Early voting will take place at Nowell Recreation Center, 201 W Spring St, Monroe, GA 30655 or Meridian Park, 1010 Generation Blvd (off Highway 81 in Loganville.) There will be no early voting in Social Circle or Walnut Grove for this election. The election is on Nov. 3. Oct. 24 is the only Saturday offering early voting in Walton County.
You can vote early to avoid crowds or you can request an absentee ballot . Click on the following link to request an absentee ballot. You also can vote on the day of the election at your regular precinct. If you want to know what to expect on the ballot, take a look at the sample ballot at this link.
There also will be a Special Election on the ballot for Walton County regarding a Transportation Special Purpose Local Opon Sales Tax (TSPLOST)
Shall a special one percent sales and use tax be imposed in the Special district consisting of Walton County for a period of time not to exceed five (5) years and for the raising of not more than an estimated net amount of $60,000,000 for transportation purposes?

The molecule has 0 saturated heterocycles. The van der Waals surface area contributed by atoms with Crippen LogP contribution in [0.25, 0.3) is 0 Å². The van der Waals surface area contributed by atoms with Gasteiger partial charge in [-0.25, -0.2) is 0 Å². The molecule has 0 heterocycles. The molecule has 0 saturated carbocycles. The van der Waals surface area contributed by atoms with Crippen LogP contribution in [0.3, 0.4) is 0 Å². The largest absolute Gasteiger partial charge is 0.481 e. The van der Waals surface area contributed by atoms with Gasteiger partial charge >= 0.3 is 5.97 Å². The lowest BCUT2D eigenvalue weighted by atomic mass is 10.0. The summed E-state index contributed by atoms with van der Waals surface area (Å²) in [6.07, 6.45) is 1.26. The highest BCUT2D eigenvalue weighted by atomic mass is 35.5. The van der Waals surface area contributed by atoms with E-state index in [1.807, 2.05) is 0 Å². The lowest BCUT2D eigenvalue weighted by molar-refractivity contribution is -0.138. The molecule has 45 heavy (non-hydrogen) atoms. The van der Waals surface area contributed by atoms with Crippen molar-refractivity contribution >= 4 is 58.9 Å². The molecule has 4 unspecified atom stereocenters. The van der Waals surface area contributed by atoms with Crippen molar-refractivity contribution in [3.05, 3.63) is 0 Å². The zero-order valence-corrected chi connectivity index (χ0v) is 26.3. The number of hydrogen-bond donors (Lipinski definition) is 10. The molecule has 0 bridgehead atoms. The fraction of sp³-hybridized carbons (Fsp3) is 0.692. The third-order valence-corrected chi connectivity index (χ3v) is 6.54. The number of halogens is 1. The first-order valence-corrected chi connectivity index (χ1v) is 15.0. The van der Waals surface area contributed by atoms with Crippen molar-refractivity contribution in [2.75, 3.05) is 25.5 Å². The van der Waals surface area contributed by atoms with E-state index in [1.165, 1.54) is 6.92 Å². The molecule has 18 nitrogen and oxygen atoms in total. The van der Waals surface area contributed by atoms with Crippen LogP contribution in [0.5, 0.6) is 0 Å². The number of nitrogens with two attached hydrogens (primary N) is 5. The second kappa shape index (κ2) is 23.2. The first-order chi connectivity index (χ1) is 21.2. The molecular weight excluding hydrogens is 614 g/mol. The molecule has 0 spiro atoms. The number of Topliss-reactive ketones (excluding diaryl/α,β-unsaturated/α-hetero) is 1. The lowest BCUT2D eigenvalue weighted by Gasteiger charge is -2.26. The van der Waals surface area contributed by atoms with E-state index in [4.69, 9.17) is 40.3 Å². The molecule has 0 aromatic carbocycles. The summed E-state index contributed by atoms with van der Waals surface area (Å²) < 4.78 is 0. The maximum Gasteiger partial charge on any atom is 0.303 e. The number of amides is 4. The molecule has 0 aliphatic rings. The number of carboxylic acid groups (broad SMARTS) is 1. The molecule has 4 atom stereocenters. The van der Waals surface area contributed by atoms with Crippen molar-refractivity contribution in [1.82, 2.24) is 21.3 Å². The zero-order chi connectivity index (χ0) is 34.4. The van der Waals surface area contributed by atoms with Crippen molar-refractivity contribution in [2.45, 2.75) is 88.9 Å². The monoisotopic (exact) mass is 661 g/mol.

Georgia Rep. Bruce Williamson (R-Monroe), who is on the ballot up for re-election, has shared an explanation of the state Constitutional Amendments that also are on the ballot.
|“The two amendments that propose additions to the Georgia Constitution that passed this year are House Resolution 164 and House Resolution 1023. The legislature also passed House Bill 344, which provides a specific property tax exemption if approved by Georgia voters. These three items are Republican-led initiatives that you will be voting on this year,” Williamson said. “I am proud to have voted ‘yes’ on each of these items when they came to the floor.”|